This post is inspired by two separate things. The first is my work on a fantasy subway map for Lagos; here is the current live version. There are twelve radial lines, all serving the western half of Lagos Island, converging on nine transfer stations. Under the principle that whenever two lines intersect there should be a transfer station, this greatly constrains the paths the lines can take. Result: the path between two CBD stations, Eko Bridge and Leventis, carries ten tracks underneath it. This is under a wide street, and it might be possible with a double-deck four-track-wide tunnel and two more tracks deep-boring around it, but it’s not easy to construct.
The second inspiration is a post by Brian Stokle about subway line spacing. Brian looks not at spacing between successive stops on one line, but at spacing between parallel lines, averaging a few North American examples. The average is a little higher than half a kilometer, narrower than the typical stop spacing. On Twitter, Joshua Mello notes Boston’s spacing was narrower; in comments, I add examples from New York and Paris, which are a bit narrower than Brian’s examples but wider than Boston (New York is one block in Midtown, so 280 meters, and Paris is 300 between Metro 3 and Metro 8 and 9).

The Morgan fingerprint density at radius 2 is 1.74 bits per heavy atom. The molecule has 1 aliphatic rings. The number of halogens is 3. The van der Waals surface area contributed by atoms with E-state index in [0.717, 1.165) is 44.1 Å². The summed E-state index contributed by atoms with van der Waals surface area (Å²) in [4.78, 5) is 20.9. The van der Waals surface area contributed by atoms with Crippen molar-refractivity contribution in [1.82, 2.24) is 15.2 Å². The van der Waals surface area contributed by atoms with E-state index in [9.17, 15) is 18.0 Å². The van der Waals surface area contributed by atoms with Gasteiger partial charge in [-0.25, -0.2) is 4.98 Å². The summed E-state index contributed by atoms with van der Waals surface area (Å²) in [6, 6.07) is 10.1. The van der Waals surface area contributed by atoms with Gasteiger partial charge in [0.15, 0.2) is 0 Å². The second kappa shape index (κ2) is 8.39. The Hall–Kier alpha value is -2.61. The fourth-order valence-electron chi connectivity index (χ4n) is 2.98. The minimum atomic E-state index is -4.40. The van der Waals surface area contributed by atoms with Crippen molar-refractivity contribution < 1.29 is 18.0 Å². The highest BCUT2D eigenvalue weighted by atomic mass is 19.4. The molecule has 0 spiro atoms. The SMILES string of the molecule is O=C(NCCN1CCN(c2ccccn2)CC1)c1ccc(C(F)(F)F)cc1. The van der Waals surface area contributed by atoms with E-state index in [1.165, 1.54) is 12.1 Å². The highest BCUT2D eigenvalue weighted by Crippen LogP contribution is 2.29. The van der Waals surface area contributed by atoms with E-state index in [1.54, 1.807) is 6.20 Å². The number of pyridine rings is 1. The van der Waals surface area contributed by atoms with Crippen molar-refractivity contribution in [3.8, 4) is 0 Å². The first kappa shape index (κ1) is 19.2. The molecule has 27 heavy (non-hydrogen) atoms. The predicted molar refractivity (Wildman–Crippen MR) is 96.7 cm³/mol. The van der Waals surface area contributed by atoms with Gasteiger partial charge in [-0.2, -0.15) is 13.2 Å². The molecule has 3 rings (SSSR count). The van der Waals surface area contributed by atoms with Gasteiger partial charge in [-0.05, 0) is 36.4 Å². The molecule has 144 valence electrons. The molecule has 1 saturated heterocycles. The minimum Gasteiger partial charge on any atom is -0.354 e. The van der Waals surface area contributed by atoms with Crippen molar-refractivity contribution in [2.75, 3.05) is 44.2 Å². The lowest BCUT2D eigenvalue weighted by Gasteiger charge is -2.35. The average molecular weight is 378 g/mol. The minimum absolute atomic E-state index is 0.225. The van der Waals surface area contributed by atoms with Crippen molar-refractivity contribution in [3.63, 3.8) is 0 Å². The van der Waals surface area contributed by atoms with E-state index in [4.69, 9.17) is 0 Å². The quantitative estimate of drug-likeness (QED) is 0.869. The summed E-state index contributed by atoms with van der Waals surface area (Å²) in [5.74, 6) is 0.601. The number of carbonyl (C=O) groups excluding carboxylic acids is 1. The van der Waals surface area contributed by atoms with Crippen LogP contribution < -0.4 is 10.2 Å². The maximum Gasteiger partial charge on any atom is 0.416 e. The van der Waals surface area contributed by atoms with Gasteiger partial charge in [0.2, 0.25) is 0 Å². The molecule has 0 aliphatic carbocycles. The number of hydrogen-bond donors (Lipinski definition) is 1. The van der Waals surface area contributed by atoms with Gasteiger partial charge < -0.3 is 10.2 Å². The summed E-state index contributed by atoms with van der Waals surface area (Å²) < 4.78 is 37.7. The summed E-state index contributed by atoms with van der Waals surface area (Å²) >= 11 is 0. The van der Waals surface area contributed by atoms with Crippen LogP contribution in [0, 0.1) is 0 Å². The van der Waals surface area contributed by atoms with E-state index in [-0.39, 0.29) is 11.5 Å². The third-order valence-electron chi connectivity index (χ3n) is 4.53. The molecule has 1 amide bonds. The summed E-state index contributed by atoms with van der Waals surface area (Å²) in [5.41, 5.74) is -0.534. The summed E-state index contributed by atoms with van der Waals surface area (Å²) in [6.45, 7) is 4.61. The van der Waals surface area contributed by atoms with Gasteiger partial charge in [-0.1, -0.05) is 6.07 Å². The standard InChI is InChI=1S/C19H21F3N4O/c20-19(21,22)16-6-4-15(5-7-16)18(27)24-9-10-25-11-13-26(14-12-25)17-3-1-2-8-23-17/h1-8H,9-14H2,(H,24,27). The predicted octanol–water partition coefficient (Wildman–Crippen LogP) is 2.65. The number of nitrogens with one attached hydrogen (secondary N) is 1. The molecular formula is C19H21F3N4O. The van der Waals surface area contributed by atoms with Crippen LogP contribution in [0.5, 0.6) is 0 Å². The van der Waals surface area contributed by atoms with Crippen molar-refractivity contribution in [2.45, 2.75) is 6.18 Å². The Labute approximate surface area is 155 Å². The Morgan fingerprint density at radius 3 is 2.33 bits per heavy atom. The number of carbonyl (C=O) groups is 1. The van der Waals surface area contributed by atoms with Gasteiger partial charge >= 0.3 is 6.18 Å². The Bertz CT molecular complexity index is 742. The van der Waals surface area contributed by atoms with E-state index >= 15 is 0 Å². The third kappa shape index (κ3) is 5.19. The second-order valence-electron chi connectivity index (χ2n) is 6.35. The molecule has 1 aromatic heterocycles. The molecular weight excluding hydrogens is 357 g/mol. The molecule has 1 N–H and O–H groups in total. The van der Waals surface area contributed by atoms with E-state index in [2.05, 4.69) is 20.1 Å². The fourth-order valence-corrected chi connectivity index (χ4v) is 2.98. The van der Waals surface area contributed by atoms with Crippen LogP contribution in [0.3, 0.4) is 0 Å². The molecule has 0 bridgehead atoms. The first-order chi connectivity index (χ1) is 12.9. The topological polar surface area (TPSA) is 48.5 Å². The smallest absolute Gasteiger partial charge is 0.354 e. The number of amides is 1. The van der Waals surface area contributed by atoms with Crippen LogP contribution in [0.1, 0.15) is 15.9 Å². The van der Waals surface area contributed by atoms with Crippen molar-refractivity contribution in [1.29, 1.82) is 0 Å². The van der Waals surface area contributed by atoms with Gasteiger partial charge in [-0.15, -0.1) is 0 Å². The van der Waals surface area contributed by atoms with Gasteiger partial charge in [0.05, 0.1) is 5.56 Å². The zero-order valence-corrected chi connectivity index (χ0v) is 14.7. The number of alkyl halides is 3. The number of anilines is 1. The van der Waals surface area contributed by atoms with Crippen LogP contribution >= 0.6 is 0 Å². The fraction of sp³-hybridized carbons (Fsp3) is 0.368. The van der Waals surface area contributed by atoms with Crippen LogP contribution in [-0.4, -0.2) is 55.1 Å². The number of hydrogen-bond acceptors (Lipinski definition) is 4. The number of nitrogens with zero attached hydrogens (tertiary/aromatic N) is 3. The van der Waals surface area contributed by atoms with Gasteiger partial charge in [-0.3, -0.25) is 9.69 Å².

These two examples together illustrate the tradeoff in subway construction. Most subways have a stop every 1-1.5 km; newer systems are at the high end of this range, mostly because of the demographic weight of China. It’s normal for stop spacing to tighten in the core, but not to a large extent. In Tokyo, the average stop spacing is 1.2 km, and in Central Tokyo it’s perhaps 800 meters. In London, the Tube lines seem to tighten from an average of 1.2-1.5 km to 600-800 meters in Central London.
At the same time, subway line spacing is necessarily short. The reason is that modern CBDs are geographically small. Midtown is maybe 4 km^2, from 30th to 60th Streets and from between 2nd and 3rd Avenues to between 8th and 9th. The Paris CBD, from just west of Les Halles to just east of Etoile, is also about 4 km^2 (see job density on PDF-p. 6 here). The Tokyo CBD, defined around Otemachi, Nihonbashi, Hibiya, Shimbashi, and increasingly Roppongi, is maybe 5-6 km^2, in a metro area of 38 million people.